Sharon McDougall - 17th November 2023 - 2 minutes to read
While ‘buy now, pay later’ services like Klarna can feel like a shopper’s best friend, they can also be a fast track to debt. By allowing you to part with money you may not necessarily have now, you can create cash flow problems for yourself when those payments are due later on.
By charging retailers for its services rather than shoppers, Klarna proudly boasts of providing an interest- and fee-free service to consumers. UK shoppers can choose to ‘pay in 30 days’ after the purchase date or split the cost into three monthly interest-free instalments. Klarna also offers a ‘financing’ product, which allows customers to spread their payment over longer periods of up to 36 months, usually with interest added.
But what happens if you cannot make the payments when they become due, and what should you do if you find yourself in debt to Klarna?
Estimates suggest that as many as one in 10 consumers who use buy now, pay later companies such as Klarna and Clearpay have debt collectors chasing them for repayments.
If you find yourself with a bill you cannot pay, one of the first consequences will be a late payment charge. In the UK, Klarna charges a £5 fee for late payments, but only after sending at least four ‘friendly reminders’ over a seven-day ‘grace period’. Each late fee is capped at 25% of the order value, with no more than two late fees per order.
If you miss a payment on its ‘pay after 30 days’ or ‘pay in three instalments’ products, the missed payment will not impact your credit score.
If you use Klarna’s ‘financing’ product, which does attract interest, any interest-free period or promotional rate will likely end when you miss a payment. You will then revert to the default rate of interest of 18.9%, which is equivalent to credit card borrowing. The missed payment will also be reported to the credit reference agencies and will negatively impact your credit score.
If you continue not to pay, Klarna may refer the debt to a debt collection agency. Klarna does not say exactly when this will happen, but it’s usually after a few months. At this point, you can expect the action taken against you to escalate. The debt collection agency may try to contact you to discuss the payment in writing, over the phone or in person.
If you still cannot pay, Klarna or the debt collector may take legal action against you and the court can order you to repay the debt plus interest and costs. At this point, your possessions and even your home could be at risk. Given the potential severity of the consequences, it’s important to take action and seek professional advice as soon as you realise you cannot pay.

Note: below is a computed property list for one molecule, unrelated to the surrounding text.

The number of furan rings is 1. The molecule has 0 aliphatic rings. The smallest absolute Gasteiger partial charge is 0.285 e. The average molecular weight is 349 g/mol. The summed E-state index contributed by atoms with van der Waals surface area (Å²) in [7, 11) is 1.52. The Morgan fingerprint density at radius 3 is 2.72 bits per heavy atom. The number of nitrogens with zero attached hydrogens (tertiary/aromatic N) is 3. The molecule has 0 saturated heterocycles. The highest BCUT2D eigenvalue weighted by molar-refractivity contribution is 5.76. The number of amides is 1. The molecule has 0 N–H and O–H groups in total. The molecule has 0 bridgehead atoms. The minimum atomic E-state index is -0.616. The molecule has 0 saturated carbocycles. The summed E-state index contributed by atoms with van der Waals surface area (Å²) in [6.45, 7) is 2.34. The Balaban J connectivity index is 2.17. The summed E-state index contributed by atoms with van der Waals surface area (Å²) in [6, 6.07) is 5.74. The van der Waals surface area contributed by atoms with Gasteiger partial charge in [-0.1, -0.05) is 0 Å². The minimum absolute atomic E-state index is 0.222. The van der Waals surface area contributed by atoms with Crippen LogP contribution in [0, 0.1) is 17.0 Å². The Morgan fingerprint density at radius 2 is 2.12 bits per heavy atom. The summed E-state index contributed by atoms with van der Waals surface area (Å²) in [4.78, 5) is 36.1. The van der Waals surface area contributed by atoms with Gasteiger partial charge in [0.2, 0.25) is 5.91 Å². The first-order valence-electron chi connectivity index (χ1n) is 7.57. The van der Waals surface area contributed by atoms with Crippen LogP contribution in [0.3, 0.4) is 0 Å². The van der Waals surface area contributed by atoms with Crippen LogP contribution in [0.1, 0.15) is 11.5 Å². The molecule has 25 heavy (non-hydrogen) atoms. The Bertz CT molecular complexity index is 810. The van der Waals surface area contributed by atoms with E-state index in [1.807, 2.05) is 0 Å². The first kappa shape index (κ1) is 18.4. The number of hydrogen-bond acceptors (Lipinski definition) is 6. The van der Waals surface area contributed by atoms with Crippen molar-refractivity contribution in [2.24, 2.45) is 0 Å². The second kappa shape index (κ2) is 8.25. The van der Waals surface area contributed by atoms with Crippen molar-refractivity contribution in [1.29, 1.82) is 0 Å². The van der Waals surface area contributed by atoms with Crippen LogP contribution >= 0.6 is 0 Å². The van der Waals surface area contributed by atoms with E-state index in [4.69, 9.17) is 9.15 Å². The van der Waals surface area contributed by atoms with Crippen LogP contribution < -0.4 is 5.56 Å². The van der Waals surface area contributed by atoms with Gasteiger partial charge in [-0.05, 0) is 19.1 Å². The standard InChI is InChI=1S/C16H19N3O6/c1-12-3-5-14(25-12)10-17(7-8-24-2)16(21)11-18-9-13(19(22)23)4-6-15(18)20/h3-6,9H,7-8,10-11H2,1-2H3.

If you’re struggling to pay the money you owe to Klarna, there are several steps you can take. Acting at the first sign of a problem will give you the best chance of avoiding the negative consequences we’ve described above.
Snooze your repayment
If you choose to pay in 30 days or the three instalments option, you can ‘snooze’ the repayment on the Klarna app. Just go to ‘Payment options’ and click the ‘Snooze’ button. That will give you an extra 10 interest- and fee-free days to make the payment. You can only snooze the payment once per order, so if you need more time, you should contact Klarna before the 10-day period ends.
Many companies are willing to negotiate payment plans with customers who are struggling to pay what they owe. You can contact Klarna customer services by phone, email or live chat. They may be willing to give you more time to pay or reduce the interest on a financing agreement. Being honest about your situation and letting Klarna know what’s going on could prevent your debt from being referred to a debt collection agency.
Seek professional help from a debt counselling agency
If you cannot make an affordable repayment agreement with Klarna, you could seek help from professional debt advisors or a debt charity. They can help you develop a budget and create an affordable repayment plan. They can also explain all the solutions available to help resolve your debt situation.
If you use buy now, pay later schemes and have debt levels that are becoming unmanageable, you should seek help immediately. We can provide advice and debt solutions to lower your monthly payments, write off a proportion of your debt and get your finances back on track. Contact our team for a free, same-day consultation or arrange a home visit from one of our debt advisers.
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